In proving results in combinatorics several useful combinatorial rules or combinatorial principles are commonly recognized and used. The rule of sum, rule of product, and inclusion–exclusion principle
Inclusion–exclusion principle
In combinatorics, a branch of mathematics, the inclusion–exclusion principle is a counting technique which generalizes the familiar method of obtaining the number of elements in the union of two finit
Well-ordering principle
In mathematics, the well-ordering principle states that every non-empty set of positive integers contains a least element. In other words, the set of positive integers is well-ordered by its "natural"
Hopf maximum principle
The Hopf maximum principle is a maximum principle in the theory of second order elliptic partial differential equations and has been described as the "classic and bedrock result" of that theory. Gener
Maupertuis's principle
In classical mechanics, Maupertuis's principle (named after Pierre Louis Maupertuis) states that the path followed by a physical system is the one of least length (with a suitable interpretation of pa
Pigeonhole principle
In mathematics, the pigeonhole principle states that if n items are put into m containers, with n > m, then at least one container must contain more than one item. For example, if one has three gloves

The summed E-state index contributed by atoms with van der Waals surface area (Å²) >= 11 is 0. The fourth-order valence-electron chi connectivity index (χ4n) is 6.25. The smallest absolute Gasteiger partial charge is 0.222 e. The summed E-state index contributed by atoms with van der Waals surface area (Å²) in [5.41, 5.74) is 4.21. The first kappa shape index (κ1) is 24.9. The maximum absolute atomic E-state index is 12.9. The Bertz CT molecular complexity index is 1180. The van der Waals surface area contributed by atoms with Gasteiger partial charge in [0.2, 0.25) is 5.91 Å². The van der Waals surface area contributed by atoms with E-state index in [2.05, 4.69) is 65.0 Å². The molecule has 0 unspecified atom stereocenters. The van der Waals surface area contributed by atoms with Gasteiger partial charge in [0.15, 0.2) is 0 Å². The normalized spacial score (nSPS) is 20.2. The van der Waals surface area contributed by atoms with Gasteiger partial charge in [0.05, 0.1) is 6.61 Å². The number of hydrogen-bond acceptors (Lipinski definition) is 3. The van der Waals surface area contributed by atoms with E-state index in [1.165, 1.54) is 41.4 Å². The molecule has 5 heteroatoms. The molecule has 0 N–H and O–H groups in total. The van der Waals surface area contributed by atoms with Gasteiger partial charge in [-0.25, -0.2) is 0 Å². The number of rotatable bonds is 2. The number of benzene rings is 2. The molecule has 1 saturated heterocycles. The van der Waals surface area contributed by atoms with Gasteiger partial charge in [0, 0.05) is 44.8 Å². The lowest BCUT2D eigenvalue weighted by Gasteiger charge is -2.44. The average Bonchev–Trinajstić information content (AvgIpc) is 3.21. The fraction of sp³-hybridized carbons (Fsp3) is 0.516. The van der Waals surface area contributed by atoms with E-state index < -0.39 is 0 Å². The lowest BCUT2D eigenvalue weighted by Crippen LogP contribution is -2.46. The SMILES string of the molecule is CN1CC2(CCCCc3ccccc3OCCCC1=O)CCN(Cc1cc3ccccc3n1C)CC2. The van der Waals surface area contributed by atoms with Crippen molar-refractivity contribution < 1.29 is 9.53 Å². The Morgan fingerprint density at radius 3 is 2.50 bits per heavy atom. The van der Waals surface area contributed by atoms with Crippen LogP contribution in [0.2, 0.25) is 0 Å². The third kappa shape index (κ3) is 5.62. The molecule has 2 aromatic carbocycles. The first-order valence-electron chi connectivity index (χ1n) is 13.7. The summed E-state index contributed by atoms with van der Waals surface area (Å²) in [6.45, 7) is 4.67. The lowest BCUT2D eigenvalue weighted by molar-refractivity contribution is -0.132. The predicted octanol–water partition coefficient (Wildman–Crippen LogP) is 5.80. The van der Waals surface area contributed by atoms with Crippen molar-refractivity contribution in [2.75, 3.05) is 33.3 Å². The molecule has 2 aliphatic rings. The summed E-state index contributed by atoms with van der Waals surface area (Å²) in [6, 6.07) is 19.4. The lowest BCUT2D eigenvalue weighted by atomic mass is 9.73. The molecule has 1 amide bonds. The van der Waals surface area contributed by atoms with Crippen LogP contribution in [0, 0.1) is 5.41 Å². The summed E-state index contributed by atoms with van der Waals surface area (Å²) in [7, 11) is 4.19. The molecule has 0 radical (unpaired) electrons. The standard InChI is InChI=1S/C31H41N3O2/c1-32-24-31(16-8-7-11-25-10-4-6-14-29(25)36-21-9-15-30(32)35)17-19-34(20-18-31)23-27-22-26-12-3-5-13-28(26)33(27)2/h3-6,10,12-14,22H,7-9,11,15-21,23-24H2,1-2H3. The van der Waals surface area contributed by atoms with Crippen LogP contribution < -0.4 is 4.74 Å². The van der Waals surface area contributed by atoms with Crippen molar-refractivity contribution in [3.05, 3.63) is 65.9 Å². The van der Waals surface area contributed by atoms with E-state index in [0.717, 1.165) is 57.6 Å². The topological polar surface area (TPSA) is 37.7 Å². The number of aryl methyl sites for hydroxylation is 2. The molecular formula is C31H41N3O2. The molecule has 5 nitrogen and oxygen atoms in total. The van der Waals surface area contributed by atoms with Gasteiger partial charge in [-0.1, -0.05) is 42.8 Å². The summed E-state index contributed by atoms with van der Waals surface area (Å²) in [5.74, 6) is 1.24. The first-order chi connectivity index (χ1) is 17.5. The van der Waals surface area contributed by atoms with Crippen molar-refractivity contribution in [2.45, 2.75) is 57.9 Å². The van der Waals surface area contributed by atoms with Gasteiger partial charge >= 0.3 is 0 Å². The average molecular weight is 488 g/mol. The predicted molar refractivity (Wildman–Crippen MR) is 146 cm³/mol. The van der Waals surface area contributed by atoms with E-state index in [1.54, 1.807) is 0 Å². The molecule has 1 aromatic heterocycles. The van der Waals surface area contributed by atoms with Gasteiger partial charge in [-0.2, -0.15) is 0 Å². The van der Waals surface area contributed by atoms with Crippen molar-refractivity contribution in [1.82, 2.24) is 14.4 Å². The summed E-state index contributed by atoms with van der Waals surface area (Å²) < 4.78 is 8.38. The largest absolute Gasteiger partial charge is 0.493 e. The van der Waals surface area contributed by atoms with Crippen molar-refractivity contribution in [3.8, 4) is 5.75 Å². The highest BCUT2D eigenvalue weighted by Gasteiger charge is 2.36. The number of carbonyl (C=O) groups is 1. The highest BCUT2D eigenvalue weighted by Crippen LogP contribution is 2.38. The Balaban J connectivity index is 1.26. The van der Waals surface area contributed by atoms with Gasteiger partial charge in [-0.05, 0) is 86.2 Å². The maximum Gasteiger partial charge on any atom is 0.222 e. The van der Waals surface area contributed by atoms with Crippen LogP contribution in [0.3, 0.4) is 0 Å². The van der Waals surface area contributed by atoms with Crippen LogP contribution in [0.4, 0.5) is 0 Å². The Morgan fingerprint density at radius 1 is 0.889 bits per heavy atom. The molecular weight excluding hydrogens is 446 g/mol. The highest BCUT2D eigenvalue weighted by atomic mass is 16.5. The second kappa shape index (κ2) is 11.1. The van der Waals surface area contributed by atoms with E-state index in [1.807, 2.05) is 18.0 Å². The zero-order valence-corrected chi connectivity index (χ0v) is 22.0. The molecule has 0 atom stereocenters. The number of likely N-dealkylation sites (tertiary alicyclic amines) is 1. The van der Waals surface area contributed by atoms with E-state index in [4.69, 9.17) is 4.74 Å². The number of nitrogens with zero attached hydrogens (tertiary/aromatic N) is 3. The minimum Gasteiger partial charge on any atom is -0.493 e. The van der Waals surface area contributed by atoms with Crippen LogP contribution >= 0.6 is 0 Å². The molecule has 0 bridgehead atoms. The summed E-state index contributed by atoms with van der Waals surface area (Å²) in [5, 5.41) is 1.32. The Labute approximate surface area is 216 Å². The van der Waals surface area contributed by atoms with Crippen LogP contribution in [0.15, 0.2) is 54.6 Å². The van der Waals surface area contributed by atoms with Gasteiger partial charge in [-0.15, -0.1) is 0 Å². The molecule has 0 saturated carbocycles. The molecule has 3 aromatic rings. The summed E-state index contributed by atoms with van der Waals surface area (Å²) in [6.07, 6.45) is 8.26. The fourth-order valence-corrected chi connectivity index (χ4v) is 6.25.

Cavalieri's principle
In geometry, Cavalieri's principle, a modern implementation of the method of indivisibles, named after Bonaventura Cavalieri, is as follows: * 2-dimensional case: Suppose two regions in a plane are i
Hasse principle
In mathematics, Helmut Hasse's local–global principle, also known as the Hasse principle, is the idea that one can find an integer solution to an equation by using the Chinese remainder theorem to pie
Reflection principle
In set theory, a branch of mathematics, a reflection principle says that it is possible to find sets that resemble the class of all sets. There are several different forms of the reflection principle
Rule of product
In combinatorics, the rule of product or multiplication principle is a basic counting principle (a.k.a. the fundamental principle of counting). Stated simply, it is the intuitive idea that if there ar
Splitting principle
In mathematics, the splitting principle is a technique used to reduce questions about vector bundles to the case of line bundles. In the theory of vector bundles, one often wishes to simplify computat
Method of distinguished element
In the mathematical field of enumerative combinatorics, identities are sometimes established by arguments that rely on singling out one "distinguished element" of a set.
Maximum modulus principle
In mathematics, the maximum modulus principle in complex analysis states that if f is a holomorphic function, then the modulus |f | cannot exhibit a strict local maximum that is properly within the do
Transfer principle
In model theory, a transfer principle states that all statements of some language that are true for some structure are true for another structure. One of the first examples was the Lefschetz principle
Order-extension principle
No description available.